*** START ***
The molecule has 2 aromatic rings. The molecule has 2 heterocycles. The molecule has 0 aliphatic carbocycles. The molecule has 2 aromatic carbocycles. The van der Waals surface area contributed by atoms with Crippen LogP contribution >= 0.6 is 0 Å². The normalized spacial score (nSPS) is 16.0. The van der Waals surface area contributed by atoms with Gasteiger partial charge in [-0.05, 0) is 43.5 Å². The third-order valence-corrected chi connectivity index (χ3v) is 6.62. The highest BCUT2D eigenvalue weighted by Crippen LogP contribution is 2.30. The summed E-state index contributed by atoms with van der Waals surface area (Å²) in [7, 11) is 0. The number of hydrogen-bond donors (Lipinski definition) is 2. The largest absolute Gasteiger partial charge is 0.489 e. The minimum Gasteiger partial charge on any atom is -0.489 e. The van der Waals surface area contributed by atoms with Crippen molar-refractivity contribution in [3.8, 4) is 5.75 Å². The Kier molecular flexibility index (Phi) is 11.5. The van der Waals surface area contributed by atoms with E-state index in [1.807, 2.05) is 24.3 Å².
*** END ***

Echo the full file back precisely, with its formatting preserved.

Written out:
The molecule has 2 aromatic rings. The molecule has 2 heterocycles. The molecule has 0 aliphatic carbocycles. The molecule has 2 aromatic carbocycles. The van der Waals surface area contributed by atoms with Crippen LogP contribution >= 0.6 is 0 Å². The normalized spacial score (nSPS) is 16.0. The van der Waals surface area contributed by atoms with Gasteiger partial charge in [-0.05, 0) is 43.5 Å². The third-order valence-corrected chi connectivity index (χ3v) is 6.62. The highest BCUT2D eigenvalue weighted by Crippen LogP contribution is 2.30. The summed E-state index contributed by atoms with van der Waals surface area (Å²) in [7, 11) is 0. The number of hydrogen-bond donors (Lipinski definition) is 2. The largest absolute Gasteiger partial charge is 0.489 e. The minimum Gasteiger partial charge on any atom is -0.489 e. The van der Waals surface area contributed by atoms with Crippen molar-refractivity contribution in [3.8, 4) is 5.75 Å². The Kier molecular flexibility index (Phi) is 11.5. The van der Waals surface area contributed by atoms with E-state index in [1.807, 2.05) is 24.3 Å².